This short article reflects on the challenges and opportunities presented by digital technology in Reconstructionist education. The article is attached as a PDF and reproduced below as well. (The PDF contains a printable chart that is not included in the text on this page.)
This resource is part of a package of educational resources on Jewish peoplehood kindly provided by the Kaplan Center for Jewish Peoplehood.
The Life of Reconstructionist Educators in the Digital Age
These past several years I have been working on a research paper on Jewish Education and Technology that will appear as an article in the Journal of Jewish Education in 2017. Simultaneously, I have been directing the Text Me: Ancient Jewish Wisdom Meets Contemporary Technology
project of the Covenant Foundation
. Here is a short selection that might be helpful in thinking about your students’ and your own relationship to the digital age:
I was preparing for Purim with my 8th graders. We had agreed that we would end our study with some good “edutainment” that might add tothe education of some of their peers and at the same time be very entertaining. A host of Youtube videos are viewed: some more entertaining, some more educational.
One of my 8th graders asks for permission to share one more video clip. I grant the permission and hang on for dear life because even though my minimalist social media profile greatly increases the likelihood that everything posted is safe, you never know what is out there.
So my student has uncovered from her Google search a Youtube video of my wife, my rabbi, and several close friends performing at a “goodbye to the Scheins” celebration in Cleveland with our Reconstructionist congregation Kol Ha-Lev to the tune of the 1950’s song “Come On Baby, Do The Locomotion” —the five of us are doing “Come On Baby, Do the Reconstructionist.” I am thoroughly taken aback that the video has gone public (though certainly not viral), and in the end delighted to have shared this though it was not my choice. In fact, when a colleague is talking about a Jewish issue in class and mentions the variety of Jewish orientations at the school, at the mention of Reconstructionism I see the lips moving and their bodies slightly swaying.
But in dialogue, it becomes clear that my students think of the world of the Internet as open source, or hefker, belonging to no one and everyone at the same time. Quite simply, if it is posted, it is available for anyone’s use. As Mark Zuckerberg would have it, being social inclines us towards absolute transparency.
Elliot Dorff has suggested in a number of different contexts that we think of Jewish and American law/civilization as having overlapping, but differently weighted concerns. The weight of Jewish law is towards responsibilities, though it certainly has a language of rights as well. The weight of American law is towards rights, though every right arguably has correlative responsibilities.
The expression “on steroids” can be applied to the changes the digital revolution has made in the direction of freedom of expression, and unfettered exchange of insights and ideas. Dr. Brian Amkraut, in a short position paper presented as part of the Text Me project has argued that while mirroring the dynamics of other technological innovations, the digital revolution is unprecedented in terms of three key factors: mutability, accessibility, and authority.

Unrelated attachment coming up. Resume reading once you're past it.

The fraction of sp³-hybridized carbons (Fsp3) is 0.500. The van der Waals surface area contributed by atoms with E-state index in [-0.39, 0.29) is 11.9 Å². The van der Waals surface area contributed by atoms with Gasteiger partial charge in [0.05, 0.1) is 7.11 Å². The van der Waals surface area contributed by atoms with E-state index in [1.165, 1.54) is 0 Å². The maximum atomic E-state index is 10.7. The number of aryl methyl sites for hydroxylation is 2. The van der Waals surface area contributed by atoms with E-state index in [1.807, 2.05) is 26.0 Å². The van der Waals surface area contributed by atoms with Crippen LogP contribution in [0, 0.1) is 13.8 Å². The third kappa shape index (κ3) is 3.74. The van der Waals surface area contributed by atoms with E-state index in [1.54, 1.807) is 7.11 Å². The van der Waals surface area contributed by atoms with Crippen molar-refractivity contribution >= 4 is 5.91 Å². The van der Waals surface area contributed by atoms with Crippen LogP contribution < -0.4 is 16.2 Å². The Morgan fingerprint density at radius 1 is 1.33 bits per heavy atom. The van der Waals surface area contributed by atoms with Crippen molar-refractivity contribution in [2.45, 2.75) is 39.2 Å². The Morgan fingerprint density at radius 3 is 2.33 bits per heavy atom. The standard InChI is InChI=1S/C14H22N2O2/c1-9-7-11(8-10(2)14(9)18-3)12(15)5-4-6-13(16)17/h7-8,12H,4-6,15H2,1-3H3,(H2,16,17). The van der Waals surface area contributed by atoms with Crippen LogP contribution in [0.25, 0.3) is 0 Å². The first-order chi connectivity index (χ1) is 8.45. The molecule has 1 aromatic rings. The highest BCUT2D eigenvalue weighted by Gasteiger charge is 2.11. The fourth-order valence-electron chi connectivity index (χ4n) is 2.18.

In the mirror of Judaism’s response to new electronic technology, many individuals may find deeper understanding of Judaism’s adaptability and responsiveness to new challenges. Perhaps something of Judaism’s core can here be recovered, moving, a la Rosenzweig (On Jewish Learning, 1921), from the periphery of our everyday living with technology to the center of our Jewish self.
The rich tapestry of Jewish civilization is always over-determined. Judaism has more to say and more perspectives to offer than any one generation can absorb. It ultimately is tzorekh z’man, the needs of our time, that can most reliably serve as a compass for what aspects of Jewish tradition will have existential, living value for any Jewish group.
Here we wish to connect two phenomena: the flourishing of musar and other techniques of reflective centering, and the overwhelming pace of technological change. The pace of such change is often numbing. Further, values must always be internalized to be useful. Such internalization is spiritual work. They serve the purpose of bestowing perspective to an individual’s relationship with others, self, and technology in a time of great flux. The following Midrash about the purpose of a s’yag/a fence in Jewish law is illuminating. Often, a fence is thought of as a mechanical, restrictive tool of those who wish to be makhmirim, more hardline in their interpretation of Jewish law. The following Midrash suggests that its prime function is otherwise: rather, that of bestowing perspective:
Enter not into the path of the wicked…Avoid it, pass not by it; turn from it and pass on (Proverbs 4:14-15). Rabbi Ashi said: The verse may be illustrated by the parable of a man who guards an orchard. If he guards it from without, the entire orchard is protected; but if he guards it from within, only the part in front of him is protected, while the part behind him is not protected
One notes here the significant attention given to the efforts of Reboot in cooperation with Tiffany Shlain to celebrate National Technology Shabbat, a time for everyone to reaffirm or experiment with being unplugged during the Jewish Sabbath. If we correctly read our Jewish future tea leaves, then the authors suggest we ought to develop the spiritual technologies for a Yom Kippur Technology experience. Below [in the attached PDF] one can find the simplest of charts designed to help people do a heshbon ha-nefesh/spiritual inventory of their digital habits that has been used in the adult study segments of the Text Me project.